Translating From English 1

Subject TRAN90006 (2016)

Note: This is an archived Handbook entry from 2016.

Credit Points: 12.5
Level: 9 (Graduate/Postgraduate)
Dates & Locations:

This subject has the following teaching availabilities in 2016:

Semester 1, Parkville - Taught on campus.
Pre-teaching Period Start not applicable
Teaching Period 29-Feb-2016 to 29-May-2016
Assessment Period End 24-Jun-2016
Last date to Self-Enrol 11-Mar-2016
Census Date 31-Mar-2016
Last date to Withdraw without fail 06-May-2016

Semester 2, Parkville - Taught on campus.
Pre-teaching Period Start not applicable
Teaching Period 25-Jul-2016 to 23-Oct-2016
Assessment Period End 18-Nov-2016
Last date to Self-Enrol 05-Aug-2016
Census Date 31-Aug-2016
Last date to Withdraw without fail 23-Sep-2016

Timetable can be viewed here. For information about these dates, click here.
Time Commitment: Contact Hours: A 2 hour workshop and 2 hour self guided translation exercise per week.
Total Time Commitment:

Time commitment totals 170 hours.


Admission to the Master of Translation program.


TRAN90001 Foundations of Translation and TRAN90008 Translating into English 1.

Study Period Commencement:
Credit Points:
Semester 1, Semester 2
Recommended Background Knowledge:


Non Allowed Subjects:


Core Participation Requirements:

For the purposes of considering request for Reasonable Adjustments under the Disability Standards for Education (Cwth 2005), and Student Support and Engagement Policy, academic requirements for this subject are articulated in the Subject Overview, Learning Outcomes, Assessment and Generic Skills sections of this entry.

It is University policy to take all reasonable steps to minimise the impact of disability upon academic study, and reasonable adjustments will be made to enhance a student's participation in the University's programs. Students who feel their disability may impact on meeting the requirements of this subject are encouraged to discuss this matter with a Faculty Student Adviser and Student Equity and Disability Support:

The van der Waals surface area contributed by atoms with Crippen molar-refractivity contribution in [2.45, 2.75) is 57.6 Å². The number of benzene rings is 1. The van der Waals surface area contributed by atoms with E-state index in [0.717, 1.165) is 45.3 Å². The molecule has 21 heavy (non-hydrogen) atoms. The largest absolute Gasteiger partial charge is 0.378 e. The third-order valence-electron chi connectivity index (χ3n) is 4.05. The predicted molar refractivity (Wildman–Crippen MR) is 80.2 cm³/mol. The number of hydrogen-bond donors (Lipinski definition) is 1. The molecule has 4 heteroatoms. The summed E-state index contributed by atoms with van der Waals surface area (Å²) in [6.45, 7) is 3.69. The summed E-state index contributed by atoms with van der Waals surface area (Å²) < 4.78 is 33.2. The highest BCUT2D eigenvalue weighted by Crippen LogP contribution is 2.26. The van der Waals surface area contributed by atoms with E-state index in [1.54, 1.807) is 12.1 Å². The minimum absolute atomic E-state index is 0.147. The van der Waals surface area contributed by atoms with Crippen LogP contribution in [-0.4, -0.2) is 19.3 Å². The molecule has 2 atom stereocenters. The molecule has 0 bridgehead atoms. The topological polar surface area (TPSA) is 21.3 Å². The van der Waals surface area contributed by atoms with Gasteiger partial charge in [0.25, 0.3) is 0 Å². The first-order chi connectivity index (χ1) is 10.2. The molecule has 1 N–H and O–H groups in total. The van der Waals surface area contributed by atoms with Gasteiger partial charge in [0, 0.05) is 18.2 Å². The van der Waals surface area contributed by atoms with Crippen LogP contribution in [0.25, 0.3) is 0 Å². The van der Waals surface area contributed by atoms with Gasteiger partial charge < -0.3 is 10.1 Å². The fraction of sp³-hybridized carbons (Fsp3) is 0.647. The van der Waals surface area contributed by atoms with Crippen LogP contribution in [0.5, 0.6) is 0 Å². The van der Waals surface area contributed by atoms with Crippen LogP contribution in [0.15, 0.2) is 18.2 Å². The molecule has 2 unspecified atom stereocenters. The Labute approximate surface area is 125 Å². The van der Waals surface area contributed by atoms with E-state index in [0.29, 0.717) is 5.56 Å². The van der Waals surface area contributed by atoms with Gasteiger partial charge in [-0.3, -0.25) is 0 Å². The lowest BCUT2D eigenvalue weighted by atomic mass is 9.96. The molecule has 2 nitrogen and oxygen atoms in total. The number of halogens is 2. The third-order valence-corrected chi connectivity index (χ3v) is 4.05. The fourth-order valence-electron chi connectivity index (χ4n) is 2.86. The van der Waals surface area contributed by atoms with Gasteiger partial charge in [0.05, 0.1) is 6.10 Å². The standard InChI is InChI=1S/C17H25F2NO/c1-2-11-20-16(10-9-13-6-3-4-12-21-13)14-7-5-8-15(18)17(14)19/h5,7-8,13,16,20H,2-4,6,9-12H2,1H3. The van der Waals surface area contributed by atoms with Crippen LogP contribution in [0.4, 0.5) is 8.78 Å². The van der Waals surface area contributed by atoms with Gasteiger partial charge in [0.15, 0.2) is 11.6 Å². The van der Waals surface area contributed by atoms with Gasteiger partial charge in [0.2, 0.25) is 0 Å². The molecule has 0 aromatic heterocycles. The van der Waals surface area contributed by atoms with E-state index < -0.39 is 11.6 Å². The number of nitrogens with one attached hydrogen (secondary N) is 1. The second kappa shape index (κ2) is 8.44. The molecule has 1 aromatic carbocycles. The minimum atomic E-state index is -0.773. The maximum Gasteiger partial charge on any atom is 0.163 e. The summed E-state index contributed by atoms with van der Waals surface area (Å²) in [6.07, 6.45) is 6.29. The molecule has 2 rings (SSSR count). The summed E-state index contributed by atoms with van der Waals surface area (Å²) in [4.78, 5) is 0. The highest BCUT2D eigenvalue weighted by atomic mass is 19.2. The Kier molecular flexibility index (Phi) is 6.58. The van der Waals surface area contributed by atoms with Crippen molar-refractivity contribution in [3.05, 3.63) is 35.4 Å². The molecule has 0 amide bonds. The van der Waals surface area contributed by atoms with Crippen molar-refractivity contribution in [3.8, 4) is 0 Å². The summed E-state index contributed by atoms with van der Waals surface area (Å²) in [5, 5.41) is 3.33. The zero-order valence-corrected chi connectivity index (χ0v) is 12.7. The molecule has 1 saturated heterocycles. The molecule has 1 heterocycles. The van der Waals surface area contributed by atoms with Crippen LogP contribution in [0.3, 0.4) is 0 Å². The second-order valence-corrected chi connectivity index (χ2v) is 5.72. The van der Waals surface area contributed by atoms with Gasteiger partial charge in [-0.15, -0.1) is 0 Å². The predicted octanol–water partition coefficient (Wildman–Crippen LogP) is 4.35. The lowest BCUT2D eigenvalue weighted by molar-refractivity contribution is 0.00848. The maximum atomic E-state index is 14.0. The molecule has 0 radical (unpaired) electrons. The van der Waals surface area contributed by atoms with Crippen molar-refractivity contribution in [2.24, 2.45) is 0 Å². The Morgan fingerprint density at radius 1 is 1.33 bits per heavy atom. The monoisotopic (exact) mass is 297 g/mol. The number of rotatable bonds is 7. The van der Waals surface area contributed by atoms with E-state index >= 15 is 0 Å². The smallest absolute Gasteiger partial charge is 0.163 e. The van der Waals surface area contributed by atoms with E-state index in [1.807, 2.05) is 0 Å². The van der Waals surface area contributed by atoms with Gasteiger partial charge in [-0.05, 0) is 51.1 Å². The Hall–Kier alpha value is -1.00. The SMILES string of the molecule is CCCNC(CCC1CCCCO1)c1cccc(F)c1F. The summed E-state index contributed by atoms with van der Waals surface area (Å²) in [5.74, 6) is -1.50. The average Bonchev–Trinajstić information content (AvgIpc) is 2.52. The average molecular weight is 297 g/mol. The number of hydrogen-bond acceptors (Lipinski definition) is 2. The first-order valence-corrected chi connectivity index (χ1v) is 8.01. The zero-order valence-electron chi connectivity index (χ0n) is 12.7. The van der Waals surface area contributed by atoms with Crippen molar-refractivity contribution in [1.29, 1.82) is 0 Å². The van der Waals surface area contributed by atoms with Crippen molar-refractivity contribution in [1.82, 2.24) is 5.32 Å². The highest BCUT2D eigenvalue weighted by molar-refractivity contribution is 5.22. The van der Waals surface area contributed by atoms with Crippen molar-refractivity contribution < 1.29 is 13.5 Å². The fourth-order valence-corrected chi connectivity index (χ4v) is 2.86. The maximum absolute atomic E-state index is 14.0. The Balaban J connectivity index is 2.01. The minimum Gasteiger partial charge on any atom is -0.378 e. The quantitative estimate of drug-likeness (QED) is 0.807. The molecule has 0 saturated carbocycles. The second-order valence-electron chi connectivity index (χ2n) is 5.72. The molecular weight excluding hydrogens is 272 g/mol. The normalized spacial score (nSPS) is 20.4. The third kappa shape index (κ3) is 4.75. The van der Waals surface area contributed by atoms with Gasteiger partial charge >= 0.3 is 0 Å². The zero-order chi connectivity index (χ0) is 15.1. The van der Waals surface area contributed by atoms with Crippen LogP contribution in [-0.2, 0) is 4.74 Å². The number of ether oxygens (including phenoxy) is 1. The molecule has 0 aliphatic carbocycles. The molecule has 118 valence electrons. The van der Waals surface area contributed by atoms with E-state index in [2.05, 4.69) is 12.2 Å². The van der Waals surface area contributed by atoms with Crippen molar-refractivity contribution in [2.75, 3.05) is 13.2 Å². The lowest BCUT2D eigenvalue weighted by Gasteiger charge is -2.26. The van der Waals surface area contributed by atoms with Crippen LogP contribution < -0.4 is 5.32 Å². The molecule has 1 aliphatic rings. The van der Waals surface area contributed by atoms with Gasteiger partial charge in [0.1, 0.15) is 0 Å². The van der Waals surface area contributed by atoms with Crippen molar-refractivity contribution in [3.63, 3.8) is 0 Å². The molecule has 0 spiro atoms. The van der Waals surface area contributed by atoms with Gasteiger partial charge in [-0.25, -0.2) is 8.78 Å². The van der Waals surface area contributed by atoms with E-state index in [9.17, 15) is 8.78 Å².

Dr Shaoming Zhou



Subject Overview:

This subject introduces students to the basic theory and practice of written translation. Students will learn to apply text analysis, text typology, and contrastive analysis of their working languages to identify, analyse, and resolve translation problems while independently developing an efficient and rational approach to the process of written translation.

Learning Outcomes:
  • To have a broaden understanding of fundamental translation theory by completing assigned readings, lectures, class discussions, and independent research.
  • be able to autonomously improve and adapt their professional skills
  • have a sound understanding of the range of techniques used in translation
  • have native speaker competence in English or Chinese and at least near-native competence in the other language.
  • have high level skills at negotiating the cultural and intellectual boundaries of the English- and Chinese-speaking worlds
  • develop the ability to use translation technologies to enhance productivity.

  • Translation in-class exercises 2,000-word equivalent due weekly throughout the semester (40%)
  • One short translation project 1000 word equivalent due week 8 (20%)
  • Final 2.5 hour examinationdue during the examination period (40%)

Hurdle requirement: Students are required to attend a minimum of 80% of classes in order to pass this subject.

Prescribed Texts:

Materials prepared by the Asia Institute

Breadth Options:

This subject is not available as a breadth subject.

Fees Information: Subject EFTSL, Level, Discipline & Census Date
Generic Skills:
  • ability in utilising authentic texts drawn from an extensive variety of text categories
  • commanding accurate comprehension of the source text
  • Bilingualism: Translation entails the high degree of written competence in English and Chinese, with an acute capacity for metalinguistic awareness, and a preparedness to continually improve
  • Intercultural understanding: Translation requires the practitioner to be engaged with two cultures and to understand how to mediate between them on behalf of people who do not share both cultures
  • Decision making: Translators are creative decision makers who need to draw on multiple sources of data to form judgments that are seldom clear-cut, and who are prepared to defend their decisions and to revise them when necessary
Related Course(s): Master of Translation
Master of Translation (Extended)

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